Sure. My favorite store in New York is Dean and DeLuca.

A second bedroom also serves as study and a dressing room with a wall of additional closet space.
More roses from the country garden.
A converted maid’s room is now a home office.
Open shelving for Carolyne’s collection of handbags.
Photos of Carolyne from a magazine shoot.

So you don’t necessarily need to spend a lot of money to get your kicks. I bought the skirt I am wearing from Zara for $17.99 – would you ever buy something like that?

Is that a Zara skirt? I think you look fabulous! I’m a big JCrew lover. And this is a $298 dress from a little place in Paris … the shoes cost more than the dress.

Why do women love clothes so much? Even if a woman says she’s not interested in fashion, I never quite believe them.

I don’t either. It gives us the opportunity to be a lot of different people and that’s why I love fashion.

A 19th century reproduction of an ancient battle scene.
Looking down the limestone stairwell.
From the kitchen to the living room. Set out for guests this ‘Lacque de Chine’ Haviland Limoges porcelain tea set is from Carolyne’s new home collection.

You were born Jane Carolyne Smith and came from what people like to call an ‘ordinary’ background, growing up in Kirkville, Missouri. What does your mom think of your career and the life you created?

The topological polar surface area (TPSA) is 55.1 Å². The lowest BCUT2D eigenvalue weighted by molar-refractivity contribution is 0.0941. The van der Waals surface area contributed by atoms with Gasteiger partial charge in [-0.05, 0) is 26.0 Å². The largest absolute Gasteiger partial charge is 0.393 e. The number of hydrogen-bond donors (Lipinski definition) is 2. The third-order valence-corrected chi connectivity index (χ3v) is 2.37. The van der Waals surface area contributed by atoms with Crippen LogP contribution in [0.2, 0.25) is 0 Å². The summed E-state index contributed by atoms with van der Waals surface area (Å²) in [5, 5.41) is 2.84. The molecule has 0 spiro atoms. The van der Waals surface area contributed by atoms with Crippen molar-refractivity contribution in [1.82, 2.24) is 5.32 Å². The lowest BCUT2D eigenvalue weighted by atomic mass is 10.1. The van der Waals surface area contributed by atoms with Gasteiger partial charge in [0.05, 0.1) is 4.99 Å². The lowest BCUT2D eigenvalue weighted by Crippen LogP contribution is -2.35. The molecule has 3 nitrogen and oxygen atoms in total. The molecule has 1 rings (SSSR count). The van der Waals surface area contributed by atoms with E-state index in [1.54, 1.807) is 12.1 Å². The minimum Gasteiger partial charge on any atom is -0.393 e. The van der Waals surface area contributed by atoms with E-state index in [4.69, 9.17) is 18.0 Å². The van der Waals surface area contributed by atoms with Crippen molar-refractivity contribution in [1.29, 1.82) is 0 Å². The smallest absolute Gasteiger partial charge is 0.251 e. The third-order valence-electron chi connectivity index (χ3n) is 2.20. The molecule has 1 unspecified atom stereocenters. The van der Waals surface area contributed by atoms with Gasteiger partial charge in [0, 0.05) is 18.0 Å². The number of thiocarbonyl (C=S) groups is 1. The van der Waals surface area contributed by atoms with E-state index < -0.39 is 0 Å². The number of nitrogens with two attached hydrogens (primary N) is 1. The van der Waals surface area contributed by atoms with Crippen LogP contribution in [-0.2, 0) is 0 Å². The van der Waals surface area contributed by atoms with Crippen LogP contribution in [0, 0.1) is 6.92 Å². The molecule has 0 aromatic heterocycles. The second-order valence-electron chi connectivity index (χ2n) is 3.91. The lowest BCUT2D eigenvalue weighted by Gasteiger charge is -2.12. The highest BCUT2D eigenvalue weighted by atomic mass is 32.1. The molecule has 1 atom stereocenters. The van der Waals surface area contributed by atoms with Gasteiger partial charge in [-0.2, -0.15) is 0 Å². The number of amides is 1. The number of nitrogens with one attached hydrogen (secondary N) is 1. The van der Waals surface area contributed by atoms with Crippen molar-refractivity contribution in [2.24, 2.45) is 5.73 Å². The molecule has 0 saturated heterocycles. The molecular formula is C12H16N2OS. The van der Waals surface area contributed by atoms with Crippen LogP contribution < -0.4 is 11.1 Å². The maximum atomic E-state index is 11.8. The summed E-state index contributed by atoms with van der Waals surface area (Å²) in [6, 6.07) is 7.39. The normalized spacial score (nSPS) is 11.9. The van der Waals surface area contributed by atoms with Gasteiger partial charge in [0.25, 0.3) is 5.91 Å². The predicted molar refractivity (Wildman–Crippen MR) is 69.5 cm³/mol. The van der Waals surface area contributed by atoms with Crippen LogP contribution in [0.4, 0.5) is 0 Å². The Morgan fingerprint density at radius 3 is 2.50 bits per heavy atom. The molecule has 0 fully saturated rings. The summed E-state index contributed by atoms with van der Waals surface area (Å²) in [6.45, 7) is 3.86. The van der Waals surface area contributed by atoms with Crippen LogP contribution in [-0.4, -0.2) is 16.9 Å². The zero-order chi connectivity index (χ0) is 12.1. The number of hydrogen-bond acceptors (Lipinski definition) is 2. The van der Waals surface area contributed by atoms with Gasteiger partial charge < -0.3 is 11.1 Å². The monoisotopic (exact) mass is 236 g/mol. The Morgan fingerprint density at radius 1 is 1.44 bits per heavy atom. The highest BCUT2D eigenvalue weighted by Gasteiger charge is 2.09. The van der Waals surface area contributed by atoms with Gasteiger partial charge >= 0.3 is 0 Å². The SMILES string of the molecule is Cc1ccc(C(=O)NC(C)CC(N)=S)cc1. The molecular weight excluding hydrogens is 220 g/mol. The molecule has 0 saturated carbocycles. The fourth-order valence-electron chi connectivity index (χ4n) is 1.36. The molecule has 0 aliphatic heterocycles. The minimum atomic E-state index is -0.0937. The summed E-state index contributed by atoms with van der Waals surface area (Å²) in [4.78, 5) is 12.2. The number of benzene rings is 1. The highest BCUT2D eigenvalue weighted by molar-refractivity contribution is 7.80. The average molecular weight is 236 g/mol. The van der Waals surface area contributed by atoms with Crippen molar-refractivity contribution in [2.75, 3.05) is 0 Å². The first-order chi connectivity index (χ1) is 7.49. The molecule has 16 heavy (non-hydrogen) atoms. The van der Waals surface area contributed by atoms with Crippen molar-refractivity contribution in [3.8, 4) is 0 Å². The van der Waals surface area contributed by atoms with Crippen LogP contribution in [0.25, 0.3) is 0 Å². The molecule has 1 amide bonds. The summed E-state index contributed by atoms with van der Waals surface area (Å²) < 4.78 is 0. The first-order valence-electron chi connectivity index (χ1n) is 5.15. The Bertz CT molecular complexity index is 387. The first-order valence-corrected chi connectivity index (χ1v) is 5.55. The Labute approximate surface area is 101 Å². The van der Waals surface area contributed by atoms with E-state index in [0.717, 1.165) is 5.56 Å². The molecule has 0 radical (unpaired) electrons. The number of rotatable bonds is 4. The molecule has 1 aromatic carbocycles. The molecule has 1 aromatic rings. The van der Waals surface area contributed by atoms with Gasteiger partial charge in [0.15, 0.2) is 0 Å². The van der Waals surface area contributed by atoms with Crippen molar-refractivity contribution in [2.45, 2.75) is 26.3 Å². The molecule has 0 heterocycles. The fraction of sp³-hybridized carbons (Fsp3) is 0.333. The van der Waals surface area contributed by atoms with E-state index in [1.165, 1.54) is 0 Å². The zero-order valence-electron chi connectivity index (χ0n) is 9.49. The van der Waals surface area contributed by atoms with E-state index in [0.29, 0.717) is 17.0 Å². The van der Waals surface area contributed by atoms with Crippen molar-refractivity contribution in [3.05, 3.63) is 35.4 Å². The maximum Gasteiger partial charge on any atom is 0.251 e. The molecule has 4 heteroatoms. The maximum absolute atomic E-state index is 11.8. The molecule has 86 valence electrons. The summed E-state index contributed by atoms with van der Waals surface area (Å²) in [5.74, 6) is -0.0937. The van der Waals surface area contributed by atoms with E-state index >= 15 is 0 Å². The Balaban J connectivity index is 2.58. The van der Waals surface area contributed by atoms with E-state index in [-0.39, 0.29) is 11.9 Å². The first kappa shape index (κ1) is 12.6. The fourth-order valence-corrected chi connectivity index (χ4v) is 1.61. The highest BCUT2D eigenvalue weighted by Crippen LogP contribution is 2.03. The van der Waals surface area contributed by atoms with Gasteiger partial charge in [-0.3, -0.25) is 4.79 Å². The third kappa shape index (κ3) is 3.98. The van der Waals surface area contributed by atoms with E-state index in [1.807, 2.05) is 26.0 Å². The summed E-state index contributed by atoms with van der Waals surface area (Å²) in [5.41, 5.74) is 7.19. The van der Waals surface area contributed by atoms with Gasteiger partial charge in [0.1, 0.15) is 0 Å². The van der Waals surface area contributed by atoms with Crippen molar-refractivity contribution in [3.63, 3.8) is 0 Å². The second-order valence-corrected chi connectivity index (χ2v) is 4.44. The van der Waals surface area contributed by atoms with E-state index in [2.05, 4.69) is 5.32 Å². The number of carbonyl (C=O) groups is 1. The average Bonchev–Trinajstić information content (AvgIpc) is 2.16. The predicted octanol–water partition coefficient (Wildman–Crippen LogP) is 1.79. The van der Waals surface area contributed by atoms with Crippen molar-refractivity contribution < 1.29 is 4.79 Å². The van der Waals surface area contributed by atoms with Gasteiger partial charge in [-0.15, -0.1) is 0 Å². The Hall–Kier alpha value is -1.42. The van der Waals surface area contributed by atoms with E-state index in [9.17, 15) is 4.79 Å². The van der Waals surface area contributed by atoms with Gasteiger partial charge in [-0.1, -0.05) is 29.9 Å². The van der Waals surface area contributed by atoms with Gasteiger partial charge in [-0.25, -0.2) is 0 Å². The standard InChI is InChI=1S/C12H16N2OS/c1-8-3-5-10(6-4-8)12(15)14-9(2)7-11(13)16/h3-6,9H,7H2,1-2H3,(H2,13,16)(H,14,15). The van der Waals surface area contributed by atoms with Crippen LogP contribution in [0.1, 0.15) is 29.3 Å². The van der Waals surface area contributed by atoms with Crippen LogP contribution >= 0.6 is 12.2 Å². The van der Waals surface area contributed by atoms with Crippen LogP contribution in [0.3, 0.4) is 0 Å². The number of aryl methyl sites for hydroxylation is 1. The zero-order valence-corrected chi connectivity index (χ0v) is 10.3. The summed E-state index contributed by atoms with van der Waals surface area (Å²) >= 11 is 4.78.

Oh part of her is very proud and part of her thinks it’s really ridiculous. She says ‘Why don’t you just relax?’

Why don’t you?

Because it’s interesting to do things.

You love your dogs and have pictures of them dogs everywhere. Are there any cats?

Louis [my cat] died. He was 13 and I decided that I was going to get another cat, actually I decided to get a cat for my mother. I thought it would be nice for my mom. But my mom said ‘I’m not taking that cat. I want to be able to travel.’ And I said ‘that’s so mean!’ But I should have called that cat Israel because [it’s surrounded by] all those dogs, just like Syria, Lebanon, Iraq, Iran … like the Arab states waiting for the demise of Israel! His name is actually Nicky, and we kept his claws.

More flowers from the garden atop a 19th century Russian desk from Ariane Dandois.
A reproduction chair from the Oscar de la Renta furniture line.

Do you like to eat? What did you have for breakfast?

You don’t want to know what my breakfast was!

I do!

Donuts. I always have glazed donuts with the maple icing.

How many?

Only one … today. In Aspen I was going to turn over a new leaf and start eating a healthy breakfast but there’s a place called Paradise Bakery … I get the sugar cookies and the snipper doodles … I have a new thing: you put them in the freezer.

What do you like to read?

Trash … but anyway. I mean people who say they don’t [read trash] … well good for them … aren’t they hoity-toity. I’m right in the middle of a Patterson. I love murder, whodunit and espionage. I’ve read every Agatha Christie and there’s 81 of them.

As you say yourself, you have a wonderful life but I suppose someone could look at all you have and perhaps think you’ve skipped the bad bits.

Oh honey … you don’t even know the half of it … [laughs].